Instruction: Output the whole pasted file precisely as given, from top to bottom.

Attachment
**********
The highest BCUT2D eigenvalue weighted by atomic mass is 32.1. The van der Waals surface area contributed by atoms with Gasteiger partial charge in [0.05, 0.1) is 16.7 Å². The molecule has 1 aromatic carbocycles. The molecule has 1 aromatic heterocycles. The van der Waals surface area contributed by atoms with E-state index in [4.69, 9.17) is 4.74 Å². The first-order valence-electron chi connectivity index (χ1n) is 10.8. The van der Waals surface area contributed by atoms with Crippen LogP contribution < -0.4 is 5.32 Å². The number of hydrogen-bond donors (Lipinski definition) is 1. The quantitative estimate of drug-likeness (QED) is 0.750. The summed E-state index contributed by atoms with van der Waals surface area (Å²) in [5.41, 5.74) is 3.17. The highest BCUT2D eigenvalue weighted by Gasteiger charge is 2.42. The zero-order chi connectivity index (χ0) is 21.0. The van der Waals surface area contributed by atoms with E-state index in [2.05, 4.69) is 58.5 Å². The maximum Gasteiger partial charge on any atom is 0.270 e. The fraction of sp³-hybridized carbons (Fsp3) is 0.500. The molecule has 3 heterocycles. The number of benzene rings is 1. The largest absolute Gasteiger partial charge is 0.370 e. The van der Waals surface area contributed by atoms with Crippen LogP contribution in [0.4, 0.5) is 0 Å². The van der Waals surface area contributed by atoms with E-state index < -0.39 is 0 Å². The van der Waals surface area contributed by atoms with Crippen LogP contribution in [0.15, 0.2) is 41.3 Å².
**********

The highest BCUT2D eigenvalue weighted by atomic mass is 32.1. The van der Waals surface area contributed by atoms with Gasteiger partial charge in [0.05, 0.1) is 16.7 Å². The molecule has 1 aromatic carbocycles. The molecule has 1 aromatic heterocycles. The van der Waals surface area contributed by atoms with E-state index in [4.69, 9.17) is 4.74 Å². The first-order valence-electron chi connectivity index (χ1n) is 10.8. The van der Waals surface area contributed by atoms with Crippen LogP contribution < -0.4 is 5.32 Å². The number of hydrogen-bond donors (Lipinski definition) is 1. The quantitative estimate of drug-likeness (QED) is 0.750. The summed E-state index contributed by atoms with van der Waals surface area (Å²) in [5.41, 5.74) is 3.17. The highest BCUT2D eigenvalue weighted by Gasteiger charge is 2.42. The zero-order chi connectivity index (χ0) is 21.0. The van der Waals surface area contributed by atoms with E-state index in [2.05, 4.69) is 58.5 Å². The maximum Gasteiger partial charge on any atom is 0.270 e. The fraction of sp³-hybridized carbons (Fsp3) is 0.500. The molecule has 3 heterocycles. The number of benzene rings is 1. The largest absolute Gasteiger partial charge is 0.370 e. The van der Waals surface area contributed by atoms with Crippen LogP contribution in [0.4, 0.5) is 0 Å². The van der Waals surface area contributed by atoms with E-state index < -0.39 is 0 Å². The van der Waals surface area contributed by atoms with Crippen LogP contribution in [0.15, 0.2) is 41.3 Å².